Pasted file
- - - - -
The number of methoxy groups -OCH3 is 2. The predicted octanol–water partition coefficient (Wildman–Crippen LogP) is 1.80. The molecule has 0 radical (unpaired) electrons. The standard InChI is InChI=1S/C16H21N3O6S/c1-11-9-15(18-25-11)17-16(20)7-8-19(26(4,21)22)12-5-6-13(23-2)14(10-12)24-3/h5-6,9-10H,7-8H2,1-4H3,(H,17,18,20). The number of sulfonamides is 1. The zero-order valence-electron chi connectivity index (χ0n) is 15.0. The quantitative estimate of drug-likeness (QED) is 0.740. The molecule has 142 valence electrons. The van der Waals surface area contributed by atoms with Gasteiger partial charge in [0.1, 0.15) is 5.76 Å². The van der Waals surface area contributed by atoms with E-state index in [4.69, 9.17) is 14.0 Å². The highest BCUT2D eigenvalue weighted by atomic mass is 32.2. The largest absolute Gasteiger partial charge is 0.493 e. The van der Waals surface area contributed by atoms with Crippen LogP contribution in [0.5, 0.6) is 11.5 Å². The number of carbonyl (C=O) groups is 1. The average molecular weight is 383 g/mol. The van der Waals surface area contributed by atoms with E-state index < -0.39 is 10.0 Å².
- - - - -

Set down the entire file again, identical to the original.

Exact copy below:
The number of methoxy groups -OCH3 is 2. The predicted octanol–water partition coefficient (Wildman–Crippen LogP) is 1.80. The molecule has 0 radical (unpaired) electrons. The standard InChI is InChI=1S/C16H21N3O6S/c1-11-9-15(18-25-11)17-16(20)7-8-19(26(4,21)22)12-5-6-13(23-2)14(10-12)24-3/h5-6,9-10H,7-8H2,1-4H3,(H,17,18,20). The number of sulfonamides is 1. The zero-order valence-electron chi connectivity index (χ0n) is 15.0. The quantitative estimate of drug-likeness (QED) is 0.740. The molecule has 142 valence electrons. The van der Waals surface area contributed by atoms with Gasteiger partial charge in [0.1, 0.15) is 5.76 Å². The van der Waals surface area contributed by atoms with E-state index in [4.69, 9.17) is 14.0 Å². The highest BCUT2D eigenvalue weighted by atomic mass is 32.2. The largest absolute Gasteiger partial charge is 0.493 e. The van der Waals surface area contributed by atoms with Crippen LogP contribution in [0.5, 0.6) is 11.5 Å². The number of carbonyl (C=O) groups is 1. The average molecular weight is 383 g/mol. The van der Waals surface area contributed by atoms with E-state index < -0.39 is 10.0 Å².